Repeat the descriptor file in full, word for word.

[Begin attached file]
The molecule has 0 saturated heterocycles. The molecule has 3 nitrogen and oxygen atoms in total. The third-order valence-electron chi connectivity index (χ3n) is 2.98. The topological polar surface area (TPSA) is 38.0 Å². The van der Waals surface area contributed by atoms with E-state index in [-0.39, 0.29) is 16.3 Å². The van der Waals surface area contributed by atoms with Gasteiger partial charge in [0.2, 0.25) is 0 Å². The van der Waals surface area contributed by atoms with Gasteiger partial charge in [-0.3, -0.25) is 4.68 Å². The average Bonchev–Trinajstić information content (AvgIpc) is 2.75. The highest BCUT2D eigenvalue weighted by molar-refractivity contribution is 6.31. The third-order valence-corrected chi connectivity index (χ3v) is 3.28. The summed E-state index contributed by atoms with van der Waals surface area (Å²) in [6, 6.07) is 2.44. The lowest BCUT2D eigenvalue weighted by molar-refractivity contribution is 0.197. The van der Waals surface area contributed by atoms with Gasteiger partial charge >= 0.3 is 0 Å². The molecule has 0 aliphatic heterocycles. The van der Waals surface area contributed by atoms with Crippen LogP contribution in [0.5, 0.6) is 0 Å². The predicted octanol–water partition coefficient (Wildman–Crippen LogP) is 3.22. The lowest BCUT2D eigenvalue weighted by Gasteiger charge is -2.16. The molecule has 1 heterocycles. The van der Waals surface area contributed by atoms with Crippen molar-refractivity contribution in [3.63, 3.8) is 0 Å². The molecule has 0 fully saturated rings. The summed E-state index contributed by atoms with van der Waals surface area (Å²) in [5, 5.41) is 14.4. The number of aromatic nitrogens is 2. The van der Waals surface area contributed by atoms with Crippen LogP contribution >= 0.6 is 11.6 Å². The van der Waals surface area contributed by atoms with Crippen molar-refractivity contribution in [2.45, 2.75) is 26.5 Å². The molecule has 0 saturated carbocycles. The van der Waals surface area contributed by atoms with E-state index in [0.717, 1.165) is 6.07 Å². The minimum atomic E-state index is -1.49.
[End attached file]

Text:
The molecule has 0 saturated heterocycles. The molecule has 3 nitrogen and oxygen atoms in total. The third-order valence-electron chi connectivity index (χ3n) is 2.98. The topological polar surface area (TPSA) is 38.0 Å². The van der Waals surface area contributed by atoms with E-state index in [-0.39, 0.29) is 16.3 Å². The van der Waals surface area contributed by atoms with Gasteiger partial charge in [0.2, 0.25) is 0 Å². The van der Waals surface area contributed by atoms with Gasteiger partial charge in [-0.3, -0.25) is 4.68 Å². The average Bonchev–Trinajstić information content (AvgIpc) is 2.75. The highest BCUT2D eigenvalue weighted by molar-refractivity contribution is 6.31. The third-order valence-corrected chi connectivity index (χ3v) is 3.28. The summed E-state index contributed by atoms with van der Waals surface area (Å²) in [6, 6.07) is 2.44. The lowest BCUT2D eigenvalue weighted by molar-refractivity contribution is 0.197. The van der Waals surface area contributed by atoms with Gasteiger partial charge >= 0.3 is 0 Å². The molecule has 0 aliphatic heterocycles. The van der Waals surface area contributed by atoms with Crippen LogP contribution in [0.5, 0.6) is 0 Å². The predicted octanol–water partition coefficient (Wildman–Crippen LogP) is 3.22. The lowest BCUT2D eigenvalue weighted by Gasteiger charge is -2.16. The molecule has 1 heterocycles. The van der Waals surface area contributed by atoms with Crippen molar-refractivity contribution in [3.63, 3.8) is 0 Å². The molecule has 0 fully saturated rings. The summed E-state index contributed by atoms with van der Waals surface area (Å²) in [5, 5.41) is 14.4. The number of aromatic nitrogens is 2. The van der Waals surface area contributed by atoms with Crippen LogP contribution >= 0.6 is 11.6 Å². The van der Waals surface area contributed by atoms with Crippen molar-refractivity contribution in [2.45, 2.75) is 26.5 Å². The molecule has 0 saturated carbocycles. The van der Waals surface area contributed by atoms with E-state index in [0.717, 1.165) is 6.07 Å². The minimum atomic E-state index is -1.49.